I have more than a passing interest in research methods, particularly those that have driven the basic and applied research literature of behavior analysis over the years. A fourth edition of “S&T” is well underway, which means I’ve been writing about the methods for studying behavior for more than 35 years (see Johnston & Pennypacker, 1980, 1993, 2009). Along the way, I’ve observed that how I talk about behavior is greatly informed by my understanding of how we study it. Although our philosophy of science might seem fairly distinct from the experimental and clinical methods of our science, they are inseparable verbal repertoires.
Assumptions and implications
When people talk about behavior in a casual, everyday manner, they implicitly assume many things about it. For example, they accept that the particular piece of behavior at issue has certain characteristics of form and function. They may throw out a common label or familiar description – “I cooked bacon for breakfast” – but such accounts imply certain features and parameters. The behavior of cooking bacon involves specific topographies and functional outcomes, and effective communication requires a listener who shares a history that allows them to respond appropriately.
Furthermore, colloquial references to behavior assume these characteristics are consistent, meaningful, and describable in terms of its dimensional features. If someone says their dog loves to chase squirrels, it is implicit that this behavior occurs with some regularity. A comment about how much a child loves to play video games implies a way of looking at the distribution of the behavior over time in which extended periods of responding are relevant. Any quantitative specifications also imply questions of how the values were determined. Of course, statements about how much or little of a behavior there is raises matters of observation and sampling. Arguing that “He does it all the time.” or “She almost never does it.” implies some basis for the assessment. Asking, “How do you know?” usually provides no more than a vague hint about how the estimate was determined.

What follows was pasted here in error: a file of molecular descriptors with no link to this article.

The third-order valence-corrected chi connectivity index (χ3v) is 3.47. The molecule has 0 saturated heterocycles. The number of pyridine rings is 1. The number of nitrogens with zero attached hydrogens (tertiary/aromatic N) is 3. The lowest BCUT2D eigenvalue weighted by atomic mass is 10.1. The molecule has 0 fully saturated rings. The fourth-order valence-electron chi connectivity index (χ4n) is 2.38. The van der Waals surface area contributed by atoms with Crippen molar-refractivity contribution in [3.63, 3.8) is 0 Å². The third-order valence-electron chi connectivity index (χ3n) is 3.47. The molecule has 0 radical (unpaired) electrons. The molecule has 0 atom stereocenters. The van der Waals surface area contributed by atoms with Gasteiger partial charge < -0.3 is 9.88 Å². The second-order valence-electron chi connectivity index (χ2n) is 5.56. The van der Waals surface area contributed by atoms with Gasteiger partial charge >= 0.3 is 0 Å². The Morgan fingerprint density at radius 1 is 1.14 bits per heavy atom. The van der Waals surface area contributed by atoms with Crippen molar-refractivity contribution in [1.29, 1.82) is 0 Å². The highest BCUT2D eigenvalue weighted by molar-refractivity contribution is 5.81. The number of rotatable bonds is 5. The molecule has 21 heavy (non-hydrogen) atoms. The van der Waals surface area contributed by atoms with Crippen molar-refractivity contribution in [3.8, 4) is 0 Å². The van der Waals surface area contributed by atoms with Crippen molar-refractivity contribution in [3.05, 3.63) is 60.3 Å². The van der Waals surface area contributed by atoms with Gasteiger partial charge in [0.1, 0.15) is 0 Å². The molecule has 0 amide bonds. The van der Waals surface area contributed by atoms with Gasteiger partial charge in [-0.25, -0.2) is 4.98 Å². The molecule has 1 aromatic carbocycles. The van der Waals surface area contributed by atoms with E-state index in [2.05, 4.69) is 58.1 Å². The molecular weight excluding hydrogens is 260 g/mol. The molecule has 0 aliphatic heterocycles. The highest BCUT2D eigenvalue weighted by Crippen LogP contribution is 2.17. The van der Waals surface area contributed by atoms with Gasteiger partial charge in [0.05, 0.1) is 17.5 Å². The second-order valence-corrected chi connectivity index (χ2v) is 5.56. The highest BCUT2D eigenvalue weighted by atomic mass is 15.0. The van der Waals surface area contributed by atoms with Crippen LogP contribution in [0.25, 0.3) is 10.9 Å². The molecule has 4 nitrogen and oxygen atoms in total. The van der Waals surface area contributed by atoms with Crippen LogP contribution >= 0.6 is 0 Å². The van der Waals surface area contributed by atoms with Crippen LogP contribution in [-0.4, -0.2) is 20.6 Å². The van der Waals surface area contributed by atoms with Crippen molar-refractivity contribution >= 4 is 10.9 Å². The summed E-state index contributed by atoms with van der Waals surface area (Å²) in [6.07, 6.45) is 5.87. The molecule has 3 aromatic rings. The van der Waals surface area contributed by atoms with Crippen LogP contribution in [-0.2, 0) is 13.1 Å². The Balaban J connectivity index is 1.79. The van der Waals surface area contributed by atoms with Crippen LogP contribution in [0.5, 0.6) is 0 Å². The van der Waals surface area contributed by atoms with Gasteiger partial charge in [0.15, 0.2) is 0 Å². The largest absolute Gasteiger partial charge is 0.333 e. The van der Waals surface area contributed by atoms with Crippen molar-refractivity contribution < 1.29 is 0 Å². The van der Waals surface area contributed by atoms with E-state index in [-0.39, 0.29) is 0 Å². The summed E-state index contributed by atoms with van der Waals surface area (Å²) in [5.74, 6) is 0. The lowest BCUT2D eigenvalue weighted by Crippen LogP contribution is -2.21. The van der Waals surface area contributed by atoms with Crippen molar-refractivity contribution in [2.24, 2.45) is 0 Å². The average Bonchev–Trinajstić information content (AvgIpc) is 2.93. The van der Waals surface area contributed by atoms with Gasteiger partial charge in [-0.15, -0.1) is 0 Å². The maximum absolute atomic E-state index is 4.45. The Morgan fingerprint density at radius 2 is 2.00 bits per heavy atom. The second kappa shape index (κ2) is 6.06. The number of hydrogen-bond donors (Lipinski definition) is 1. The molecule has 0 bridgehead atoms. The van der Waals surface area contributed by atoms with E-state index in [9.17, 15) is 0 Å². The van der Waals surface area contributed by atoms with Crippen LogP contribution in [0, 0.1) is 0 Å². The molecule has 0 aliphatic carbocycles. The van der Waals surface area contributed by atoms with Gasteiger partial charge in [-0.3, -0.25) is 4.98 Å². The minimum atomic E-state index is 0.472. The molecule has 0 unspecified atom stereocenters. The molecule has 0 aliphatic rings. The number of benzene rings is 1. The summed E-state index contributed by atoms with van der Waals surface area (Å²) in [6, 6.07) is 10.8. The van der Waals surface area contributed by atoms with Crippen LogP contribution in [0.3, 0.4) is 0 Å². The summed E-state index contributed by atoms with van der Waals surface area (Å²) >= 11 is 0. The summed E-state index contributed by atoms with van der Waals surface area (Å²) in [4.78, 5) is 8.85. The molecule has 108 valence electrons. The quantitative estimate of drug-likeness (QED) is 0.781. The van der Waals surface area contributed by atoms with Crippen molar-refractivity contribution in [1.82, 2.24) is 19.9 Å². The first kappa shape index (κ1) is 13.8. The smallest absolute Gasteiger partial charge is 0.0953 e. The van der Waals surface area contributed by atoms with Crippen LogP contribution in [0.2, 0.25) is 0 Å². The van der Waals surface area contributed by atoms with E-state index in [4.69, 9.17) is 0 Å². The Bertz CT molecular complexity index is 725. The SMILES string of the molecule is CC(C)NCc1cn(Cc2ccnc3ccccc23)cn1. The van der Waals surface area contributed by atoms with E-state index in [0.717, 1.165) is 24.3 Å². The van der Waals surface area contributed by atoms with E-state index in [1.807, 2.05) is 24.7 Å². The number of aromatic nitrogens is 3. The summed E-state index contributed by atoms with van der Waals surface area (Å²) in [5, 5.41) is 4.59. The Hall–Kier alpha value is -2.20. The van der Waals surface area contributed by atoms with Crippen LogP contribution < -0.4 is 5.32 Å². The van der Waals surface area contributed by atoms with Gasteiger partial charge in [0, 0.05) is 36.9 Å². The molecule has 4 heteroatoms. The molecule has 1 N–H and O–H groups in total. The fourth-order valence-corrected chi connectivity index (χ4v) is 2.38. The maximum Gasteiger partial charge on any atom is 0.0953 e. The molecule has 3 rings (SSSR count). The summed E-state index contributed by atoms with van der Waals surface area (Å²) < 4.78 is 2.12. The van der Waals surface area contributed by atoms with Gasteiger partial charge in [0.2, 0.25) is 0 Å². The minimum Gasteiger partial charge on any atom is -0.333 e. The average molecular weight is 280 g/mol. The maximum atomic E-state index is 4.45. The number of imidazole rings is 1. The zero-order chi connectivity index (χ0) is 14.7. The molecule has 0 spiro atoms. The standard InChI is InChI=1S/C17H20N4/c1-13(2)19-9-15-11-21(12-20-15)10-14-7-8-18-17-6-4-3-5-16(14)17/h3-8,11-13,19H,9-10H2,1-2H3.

Everyday comments about behavior are very likely to imply causal relationships as well, which raise the matter of how they were evaluated and how true they are. Our colloquial dialect offers endless possibilities, but most of the easy ones involve mental influences. Even when environmental or biological factors are acknowledged, mental processing often has the last – if not the most powerful – say in the matter. So someone might propose, “She only does that when people are around,” adding “but that’s because she is so insecure.”
A question of methods
Only behavior analysts are likely to be aware of all of these assumptions and implications. After all, we’re trained to minimize casual ways of talking about behavior in favor of more science-based alternatives, which depend on the methods of science for their credibility. We see methodological issues in everyday mentions of behavior, and though we don’t usually have any way of resolving them at the moment, we take them into account in how we think about the behavior at issue.
For instance, everyday references to particular behaviors almost inevitably raise questions about their features. Even when a referenced behavior is fully physical and evidently free of any mentalistic taint, we wonder about the key features of the response class. What counts as instances of the behavior? Is the speaker defining it topographically or functionally? What are the outcomes that hold it together? What does “cooking bacon” actually involve? What are its limits and consequences? Surely they are not important in the vernacular moment, but behavior analysts might wonder about such things.